How the weekly Shonen Jump became Japan’s most popular manga publication

Weekly Shonen Jump is home to some of the most popular manga series of all time, including One Piece, My Hero Academia, Hunter x Hunter, Dragon Ball, JoJo’s Bizarre Adventure, Naruto, Bleach, and Death threat. In the 60s, Shonen jump had a lot of competition like Shonen Weekly Magazine and Weekly Shonen Sunday. However, it managed to climb to become the best-selling and oldest manga magazine that it is today.


Today Weekly Shonen Jump is 53 years old and has a long list of iconic manga series that have made the publication home. The magazine has overseen much of manga history over its half century. The first published Shonen jump was back in 1968 and was founded by Shueisha Inc., a Japanese publishing house founded in 1949. Since then the world has changed, but Weekly Shonen Jump has adapted and managed to maintain the status it has acquired over the years.

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The origins of the weekly Shonen Jump


Shonen Jump covers from the 1960s.

The company that founded Weekly Shonen Jump, Shueisha Inc., already had great success with a few best-selling children’s manga books to their credit before establishing the Jump to print. They also had experience outside of manga, having published magazines focused on music, fashion and pop culture. Among all these publications, it would be Weekly Shonen Jump who ended up becoming the company’s cash cow.


In its first year, Shonen jump was not weekly but in fact biweekly and became weekly when its sister weekly publication, Shonen Book, ceased to appear. Manga that appeared in the first editions included Shameless school, Kujira Daigo, Chichi no Tamashii, and Kamikaze Ore. Like any shonen post, they posted stories aimed at teenagers from start to finish, so much of the series was comedy, action, and sports manga.

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In the 70s, notable manga from Weekly Shonen Jump included THe Gutsy Frog, Lion Books 2, Play Ball, Barefoot Gen, Mazinger Z, The Circuit Wolf, Doberman Cop, KochiKame: Tokyo Beat Cops, Cobra, and Kinnikuman. It was at this time that Weekly Shonen Jump started holding annual competitions for new and up-and-coming manga artists. The two awards they started giving included the Akatsuka Prize for Comedy Manga and the Tezuka Prize for a Great Story.


At this point, manga magazine had not yet reached its golden age. While the manga was enjoyed by audiences, the stories did not gain international acclaim. It was not until the 1980s and 1990s that Weekly Shonen Jump hit the gold mine in terms of content.

The Golden Age of Weekly Shonen Jump


Split image from the covers of JoJo's Bizarre Adventure and Dragon Ball Shonen Jump.

From 1986 to 1995, Weekly Shonen Jump’s circulation increased each year and peaked at around six and a half million copies. In the early 1990s, the magazine had a readership of around 18 million people in Japan. Its popularity has been attributed to some of the manga released at the time, many of which were long-standing international hits. These popular manga behemoths included Dragon Ball, JoJo’s Bizarre Adventure, Yu Yu Hakusho, Rurouni Kenshin, and Yu-Hi-Oh!. Some that started in the 90s are still in the magazine today as A play and Hunter x hunter. The golden age did not last, however, and the publication was awakened in 1998 when it lost its place as the best-selling shonen manga magazine for the first time in 24 years.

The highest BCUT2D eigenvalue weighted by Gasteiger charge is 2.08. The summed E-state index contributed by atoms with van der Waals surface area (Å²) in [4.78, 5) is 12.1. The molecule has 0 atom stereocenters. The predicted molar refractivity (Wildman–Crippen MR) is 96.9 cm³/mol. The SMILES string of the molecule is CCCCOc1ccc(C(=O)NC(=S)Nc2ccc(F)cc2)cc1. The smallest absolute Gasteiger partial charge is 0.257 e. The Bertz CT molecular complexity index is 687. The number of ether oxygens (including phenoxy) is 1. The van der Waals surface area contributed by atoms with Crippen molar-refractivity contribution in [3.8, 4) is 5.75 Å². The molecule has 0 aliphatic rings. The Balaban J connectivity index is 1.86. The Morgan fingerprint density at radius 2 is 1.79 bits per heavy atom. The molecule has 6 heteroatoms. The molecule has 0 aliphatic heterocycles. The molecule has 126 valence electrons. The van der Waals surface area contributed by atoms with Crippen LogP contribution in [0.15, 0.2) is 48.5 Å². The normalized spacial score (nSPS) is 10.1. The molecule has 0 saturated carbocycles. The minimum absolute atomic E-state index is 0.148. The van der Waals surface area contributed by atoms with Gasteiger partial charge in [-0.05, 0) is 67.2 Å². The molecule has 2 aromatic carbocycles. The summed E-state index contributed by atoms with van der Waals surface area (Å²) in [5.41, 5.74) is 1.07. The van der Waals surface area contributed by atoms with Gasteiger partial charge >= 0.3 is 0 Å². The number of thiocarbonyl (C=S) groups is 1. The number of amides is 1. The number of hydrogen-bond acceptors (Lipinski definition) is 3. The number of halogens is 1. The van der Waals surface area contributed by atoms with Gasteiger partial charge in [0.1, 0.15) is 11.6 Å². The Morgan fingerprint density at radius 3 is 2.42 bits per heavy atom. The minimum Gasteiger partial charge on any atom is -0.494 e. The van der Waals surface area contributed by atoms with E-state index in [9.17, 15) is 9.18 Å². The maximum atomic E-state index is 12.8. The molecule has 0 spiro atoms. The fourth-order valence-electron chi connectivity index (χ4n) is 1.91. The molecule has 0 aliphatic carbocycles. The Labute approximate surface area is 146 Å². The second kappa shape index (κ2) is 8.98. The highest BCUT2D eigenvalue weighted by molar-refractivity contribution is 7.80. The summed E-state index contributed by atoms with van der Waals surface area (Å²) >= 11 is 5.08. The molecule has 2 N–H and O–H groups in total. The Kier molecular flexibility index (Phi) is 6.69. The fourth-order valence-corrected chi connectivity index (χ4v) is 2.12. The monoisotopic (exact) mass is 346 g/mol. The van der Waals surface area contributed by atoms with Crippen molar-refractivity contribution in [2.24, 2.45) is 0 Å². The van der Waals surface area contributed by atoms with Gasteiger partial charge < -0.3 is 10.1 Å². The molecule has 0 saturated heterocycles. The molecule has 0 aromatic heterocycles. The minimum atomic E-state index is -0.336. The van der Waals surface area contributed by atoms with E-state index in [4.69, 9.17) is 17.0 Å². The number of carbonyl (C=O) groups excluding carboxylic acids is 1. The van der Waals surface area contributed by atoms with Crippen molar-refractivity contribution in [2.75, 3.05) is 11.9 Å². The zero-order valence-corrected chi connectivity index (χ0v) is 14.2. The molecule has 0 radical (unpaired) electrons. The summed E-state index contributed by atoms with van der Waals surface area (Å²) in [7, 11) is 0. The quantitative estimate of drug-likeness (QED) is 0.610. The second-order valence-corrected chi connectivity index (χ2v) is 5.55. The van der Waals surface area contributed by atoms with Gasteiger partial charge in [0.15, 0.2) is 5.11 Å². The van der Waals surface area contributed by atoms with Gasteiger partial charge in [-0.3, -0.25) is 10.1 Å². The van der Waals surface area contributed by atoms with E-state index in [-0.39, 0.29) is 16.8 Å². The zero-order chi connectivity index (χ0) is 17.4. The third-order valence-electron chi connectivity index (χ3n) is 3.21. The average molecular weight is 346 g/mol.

Since the 2000s, magazine readership and circulation have declined steadily since its heyday. In 2017, print circulation fell to less than two million. However, part of this decline is due to the rise of digital distribution via Weekly Shonen Jump’s app and website. Fans have started to favor reading manga on their phones and computers rather than on paper, which has naturally driven the number of prints down.

Weekly Shonen Jump Today


Shonen Jump cover with sung Luffy from One Piece.

Although no longer in its golden age, Weekly Shonen Jump is still going strong and remains the number one manga publication in the world. The publication even had its own crusader fighting video games to commemorate certain birthdays such as Jump the super stars, jump the ultimate stars, and Victory of the J-Stars against. In 2013, the magazine got its own theme park called J-World Tokyo. In 2019, due to the popularity of manga and anime internationally, Shueisha created a mobile app for English and Spanish readers called Manga More that has a ton of published magazine titles available to read for free.


The shonen genre that typically only targeted teenagers has also broken the mold over the years, gaining many fans outside of the demographic, such as teenage girls, older men and women. The readers particularly liked Weekly Shonen Jump for particular series such as Death Note, One Piece, and The prince of tennis. Manga stories have also captured the hearts of many readers outside of Japan, making Weekly Shonen Jump an international force in countries like Germany, China, the United States, Thailand, Sweden and Norway.

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